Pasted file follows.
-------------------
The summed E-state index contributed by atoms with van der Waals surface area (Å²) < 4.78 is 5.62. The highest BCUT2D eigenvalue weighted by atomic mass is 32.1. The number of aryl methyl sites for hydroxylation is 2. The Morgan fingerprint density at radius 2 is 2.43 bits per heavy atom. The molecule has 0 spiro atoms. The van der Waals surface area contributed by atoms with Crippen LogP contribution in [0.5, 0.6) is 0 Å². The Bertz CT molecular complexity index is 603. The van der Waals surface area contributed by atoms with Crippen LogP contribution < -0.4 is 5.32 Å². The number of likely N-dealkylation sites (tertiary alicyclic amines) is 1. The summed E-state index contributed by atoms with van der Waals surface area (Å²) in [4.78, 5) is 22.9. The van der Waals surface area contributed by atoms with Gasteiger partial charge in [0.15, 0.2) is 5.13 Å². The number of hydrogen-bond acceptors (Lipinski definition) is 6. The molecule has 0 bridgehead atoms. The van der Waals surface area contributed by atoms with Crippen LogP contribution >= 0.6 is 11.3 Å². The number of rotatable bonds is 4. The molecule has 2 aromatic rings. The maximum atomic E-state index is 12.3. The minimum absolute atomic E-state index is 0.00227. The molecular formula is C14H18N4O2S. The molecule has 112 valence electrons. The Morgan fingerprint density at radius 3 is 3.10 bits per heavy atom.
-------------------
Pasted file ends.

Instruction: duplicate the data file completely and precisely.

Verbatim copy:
The summed E-state index contributed by atoms with van der Waals surface area (Å²) < 4.78 is 5.62. The highest BCUT2D eigenvalue weighted by atomic mass is 32.1. The number of aryl methyl sites for hydroxylation is 2. The Morgan fingerprint density at radius 2 is 2.43 bits per heavy atom. The molecule has 0 spiro atoms. The van der Waals surface area contributed by atoms with Crippen LogP contribution in [0.5, 0.6) is 0 Å². The Bertz CT molecular complexity index is 603. The van der Waals surface area contributed by atoms with Crippen LogP contribution < -0.4 is 5.32 Å². The number of likely N-dealkylation sites (tertiary alicyclic amines) is 1. The summed E-state index contributed by atoms with van der Waals surface area (Å²) in [4.78, 5) is 22.9. The van der Waals surface area contributed by atoms with Gasteiger partial charge in [0.15, 0.2) is 5.13 Å². The number of hydrogen-bond acceptors (Lipinski definition) is 6. The molecule has 0 bridgehead atoms. The van der Waals surface area contributed by atoms with Crippen LogP contribution >= 0.6 is 11.3 Å². The number of rotatable bonds is 4. The molecule has 2 aromatic rings. The maximum atomic E-state index is 12.3. The minimum absolute atomic E-state index is 0.00227. The molecular formula is C14H18N4O2S. The molecule has 112 valence electrons. The Morgan fingerprint density at radius 3 is 3.10 bits per heavy atom.